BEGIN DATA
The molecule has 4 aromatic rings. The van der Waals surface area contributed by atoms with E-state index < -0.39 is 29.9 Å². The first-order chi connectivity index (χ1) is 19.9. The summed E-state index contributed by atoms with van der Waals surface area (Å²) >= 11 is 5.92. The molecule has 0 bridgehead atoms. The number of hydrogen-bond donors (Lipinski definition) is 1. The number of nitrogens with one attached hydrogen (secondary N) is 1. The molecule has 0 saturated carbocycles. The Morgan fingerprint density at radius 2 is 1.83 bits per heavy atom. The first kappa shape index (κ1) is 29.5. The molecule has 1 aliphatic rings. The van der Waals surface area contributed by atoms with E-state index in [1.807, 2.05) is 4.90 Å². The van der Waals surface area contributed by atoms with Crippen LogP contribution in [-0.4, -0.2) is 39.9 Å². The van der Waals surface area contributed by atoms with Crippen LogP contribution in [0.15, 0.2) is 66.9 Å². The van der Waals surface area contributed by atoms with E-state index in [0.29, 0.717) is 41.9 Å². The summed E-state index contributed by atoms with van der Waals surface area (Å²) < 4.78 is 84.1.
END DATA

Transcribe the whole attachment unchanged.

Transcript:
The molecule has 4 aromatic rings. The van der Waals surface area contributed by atoms with E-state index < -0.39 is 29.9 Å². The first-order chi connectivity index (χ1) is 19.9. The summed E-state index contributed by atoms with van der Waals surface area (Å²) >= 11 is 5.92. The molecule has 0 bridgehead atoms. The number of hydrogen-bond donors (Lipinski definition) is 1. The number of nitrogens with one attached hydrogen (secondary N) is 1. The molecule has 0 saturated carbocycles. The Morgan fingerprint density at radius 2 is 1.83 bits per heavy atom. The first kappa shape index (κ1) is 29.5. The molecule has 1 aliphatic rings. The van der Waals surface area contributed by atoms with E-state index in [1.807, 2.05) is 4.90 Å². The van der Waals surface area contributed by atoms with Crippen LogP contribution in [-0.4, -0.2) is 39.9 Å². The van der Waals surface area contributed by atoms with Crippen LogP contribution in [0.15, 0.2) is 66.9 Å². The van der Waals surface area contributed by atoms with E-state index in [0.29, 0.717) is 41.9 Å². The summed E-state index contributed by atoms with van der Waals surface area (Å²) < 4.78 is 84.1.